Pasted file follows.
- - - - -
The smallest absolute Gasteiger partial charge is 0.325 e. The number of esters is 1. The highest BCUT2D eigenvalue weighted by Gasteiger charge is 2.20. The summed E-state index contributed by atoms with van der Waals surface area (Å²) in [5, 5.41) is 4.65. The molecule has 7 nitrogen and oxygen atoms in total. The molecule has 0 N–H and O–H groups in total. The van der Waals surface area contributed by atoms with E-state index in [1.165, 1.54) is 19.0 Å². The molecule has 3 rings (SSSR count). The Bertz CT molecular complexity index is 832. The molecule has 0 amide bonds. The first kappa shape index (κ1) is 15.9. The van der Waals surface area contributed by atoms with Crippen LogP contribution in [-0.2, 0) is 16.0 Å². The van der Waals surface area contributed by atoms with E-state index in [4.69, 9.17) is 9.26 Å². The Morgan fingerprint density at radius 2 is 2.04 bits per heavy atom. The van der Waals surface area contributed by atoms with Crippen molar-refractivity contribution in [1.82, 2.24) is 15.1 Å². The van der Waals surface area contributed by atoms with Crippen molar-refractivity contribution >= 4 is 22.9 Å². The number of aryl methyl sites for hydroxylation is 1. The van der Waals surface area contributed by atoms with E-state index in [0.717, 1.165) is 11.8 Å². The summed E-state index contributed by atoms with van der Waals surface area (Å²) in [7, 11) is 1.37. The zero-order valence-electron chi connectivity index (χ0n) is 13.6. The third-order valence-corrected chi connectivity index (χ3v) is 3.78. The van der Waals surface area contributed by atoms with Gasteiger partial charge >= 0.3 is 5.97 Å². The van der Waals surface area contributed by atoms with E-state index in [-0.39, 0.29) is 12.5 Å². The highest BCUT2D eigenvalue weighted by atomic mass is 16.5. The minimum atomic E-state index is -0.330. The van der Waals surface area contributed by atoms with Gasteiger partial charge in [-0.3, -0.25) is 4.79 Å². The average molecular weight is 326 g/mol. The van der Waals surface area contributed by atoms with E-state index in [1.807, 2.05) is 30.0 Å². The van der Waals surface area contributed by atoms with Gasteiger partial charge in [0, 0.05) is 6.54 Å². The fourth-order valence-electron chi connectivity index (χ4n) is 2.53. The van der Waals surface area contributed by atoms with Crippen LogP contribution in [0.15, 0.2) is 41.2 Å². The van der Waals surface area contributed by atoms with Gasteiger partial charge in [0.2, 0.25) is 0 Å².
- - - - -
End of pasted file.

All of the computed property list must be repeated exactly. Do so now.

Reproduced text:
The smallest absolute Gasteiger partial charge is 0.325 e. The number of esters is 1. The highest BCUT2D eigenvalue weighted by Gasteiger charge is 2.20. The summed E-state index contributed by atoms with van der Waals surface area (Å²) in [5, 5.41) is 4.65. The molecule has 7 nitrogen and oxygen atoms in total. The molecule has 0 N–H and O–H groups in total. The van der Waals surface area contributed by atoms with E-state index in [1.165, 1.54) is 19.0 Å². The molecule has 3 rings (SSSR count). The Bertz CT molecular complexity index is 832. The molecule has 0 amide bonds. The first kappa shape index (κ1) is 15.9. The van der Waals surface area contributed by atoms with Crippen LogP contribution in [-0.2, 0) is 16.0 Å². The van der Waals surface area contributed by atoms with E-state index in [4.69, 9.17) is 9.26 Å². The Morgan fingerprint density at radius 2 is 2.04 bits per heavy atom. The van der Waals surface area contributed by atoms with Crippen molar-refractivity contribution in [1.82, 2.24) is 15.1 Å². The van der Waals surface area contributed by atoms with Crippen molar-refractivity contribution >= 4 is 22.9 Å². The number of aryl methyl sites for hydroxylation is 1. The van der Waals surface area contributed by atoms with E-state index in [0.717, 1.165) is 11.8 Å². The summed E-state index contributed by atoms with van der Waals surface area (Å²) in [7, 11) is 1.37. The zero-order valence-electron chi connectivity index (χ0n) is 13.6. The third-order valence-corrected chi connectivity index (χ3v) is 3.78. The van der Waals surface area contributed by atoms with Gasteiger partial charge >= 0.3 is 5.97 Å². The van der Waals surface area contributed by atoms with E-state index in [-0.39, 0.29) is 12.5 Å². The highest BCUT2D eigenvalue weighted by atomic mass is 16.5. The minimum atomic E-state index is -0.330. The van der Waals surface area contributed by atoms with Gasteiger partial charge in [-0.3, -0.25) is 4.79 Å². The average molecular weight is 326 g/mol. The van der Waals surface area contributed by atoms with E-state index in [1.807, 2.05) is 30.0 Å². The van der Waals surface area contributed by atoms with Gasteiger partial charge in [0, 0.05) is 6.54 Å². The fourth-order valence-electron chi connectivity index (χ4n) is 2.53. The van der Waals surface area contributed by atoms with Crippen LogP contribution in [0.15, 0.2) is 41.2 Å². The van der Waals surface area contributed by atoms with Gasteiger partial charge in [0.2, 0.25) is 0 Å².